644.03 Pursuant to Rule 457(a), a company included in the calculation of registration fee table on its initially filed version of Form S-3 1,000,000 shares of common stock at $20 per share for an aggregate offering price of $20,000,000. Before effectiveness, the company included a supplemental fee table in an amendment to the S-3 to register 200,000 more shares of common stock at the new higher bona fide estimate of $25 per share (for an increase in the aggregate offering of $5,000,000). After effectiveness and pricing at $26 per share, the company wishes to register additional shares under Rule 462(b). The Rule 462(b) limit for registering additional shares is calculated by taking 20% of $25,000,000 (derived by adding the $20,000,000 and the $5,000,000) and dividing it by the $26 actual price to permit registration under Rule 462(b) of no more than 192,307 shares. [Jan. 26, 2009]

644.04 A registration statement for 1,000,000 shares of preferred stock under Rule 457(a) went effective with an offering price of $15 per share. After the effective date, but prior to the commencement of sales, the registrant sought to increase the number of shares to 1,150,000 and increase the offering price to $17.50 per share. Because more shares are going to be sold than were registered, the registrant must file a new registration statement to register the additional 150,000 shares at $17.50 per share. A short-form registration statement under Rule 462(b) would be possible since the number of additional shares (150,000) times the new price ($17.50) is less than 20% of the aggregate dollar amount in the calculation of registration fee table in the original effective registration statement ($15,000,000); provided, however, that no confirmations may be sent prior to the filing of the Rule 462(b) registration statement. [Jan. 26, 2009]

644.05 A registration statement went effective registering $15,000,000 of preferred stock under Rule 457(o). The prospectus indicated that 1,000,000 shares were being offered. After the effective date, but prior to the commencement of sales, the registrant sought to increase the price from the intended $15 maximum to $17.50, without changing the number of shares in the offering. Because registration was done by dollar amount (Rule 457(o)), not by number of shares (Rule 457(a)), and such dollar amount is increasing, the registrant must file a new registration statement to register the additional $2,500,000 of preferred stock. A short-form registration statement under Rule 462(b) would be possible since the $2,500,000 is less than 20% of the aggregate dollar amount registered in the calculation of registration fee table in the original effective registration statement ($15,000,000); provided, however, that no confirmations may be sent prior to the filing of the Rule 462(b) registration statement. [Jan. 26, 2009]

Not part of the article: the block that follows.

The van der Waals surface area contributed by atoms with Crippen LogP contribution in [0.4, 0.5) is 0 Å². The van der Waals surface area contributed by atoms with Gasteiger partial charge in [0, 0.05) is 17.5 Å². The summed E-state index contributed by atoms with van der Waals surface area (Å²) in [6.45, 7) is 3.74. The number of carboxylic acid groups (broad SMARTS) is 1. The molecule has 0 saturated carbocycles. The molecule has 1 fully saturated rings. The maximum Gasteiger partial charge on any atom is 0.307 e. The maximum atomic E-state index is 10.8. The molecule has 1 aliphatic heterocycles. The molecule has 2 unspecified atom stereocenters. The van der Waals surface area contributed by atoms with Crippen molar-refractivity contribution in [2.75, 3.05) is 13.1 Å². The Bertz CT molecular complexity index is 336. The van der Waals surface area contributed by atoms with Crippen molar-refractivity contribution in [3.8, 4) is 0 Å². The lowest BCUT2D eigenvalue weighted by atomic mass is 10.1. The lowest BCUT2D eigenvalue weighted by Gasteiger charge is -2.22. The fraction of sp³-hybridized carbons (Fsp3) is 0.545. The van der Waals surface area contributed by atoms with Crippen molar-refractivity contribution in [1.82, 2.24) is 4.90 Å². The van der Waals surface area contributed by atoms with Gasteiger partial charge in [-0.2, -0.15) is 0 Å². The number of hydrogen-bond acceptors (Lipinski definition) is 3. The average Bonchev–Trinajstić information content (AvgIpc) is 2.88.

644.06 For EDGAR header purposes, when filing a Rule 424(b) prospectus supplement in connection with an offering that involves an initial effective registration statement and a second registration statement registering additional securities under Rule 462(b), the Rule 424(b) supplement must be filed under the registration number (33- or 333-) for the initial registration statement. The cover page of the Rule 424(b) supplement should, however, set forth the registration numbers of both the initial registration statement and the Rule 462(b) registration statement. [Jan. 26, 2009]

644.07 A registrant has an effective shelf registration statement with $500 million of unused capacity. The registrant wanted to use Rule 462(b) to increase the shelf capacity by 20% to $600 million, and then simultaneously takedown $200 million in common stock and $400 million in convertible debt, in separate offerings. However, Rule 462(b) was not available in this situation, as it can only be used once per delayed shelf offering and only at the time of final takedown. The registrant could takedown $200 million in common stock and then increase the convertible debt capacity from $300 million to $360 million in connection with a final takedown of convertible debt that would deplete the shelf. [Jan. 26, 2009]

644.08 An issuer filed a registration statement on Form S-4 for a merger. Inadvertently, the number of shares registered was not sufficient to cover certain shares issuable upon the exercise of options during the period after the effective date of the registration statement but prior to the consummation of the merger. Rule 413(a) does not permit the registration of additional shares by post-effective amendment. Counsel was informed that: (1) it could rely on Rule 462(b) to prepare and file a short-form registration statement provided the amount to be registered was within the 20% limit and the other conditions were met; or (2) it could file a new registration statement that could be combined with the earlier registration statement pursuant to Rule 429. [Jan. 26, 2009]

Section 645. Rule 463 — Report of Offering of Securities and Use of Proceeds Therefrom

645.01 Rule 463 requires periodic disclosure of sales of securities and use of proceeds during an issuer’s first registered offering. If the offering is a shelf offering of asset-backed securities, the Rule 463 reporting obligation is deemed satisfied by a report at the end of the first takedown. However, if new issuers are formed in connection with subsequent takedowns, for example, a series of single purpose corporations, each takedown by a new issuer will give rise to a new Form 10-D or Form 10-K Rule 463 reporting obligation. [Jan. 26, 2009]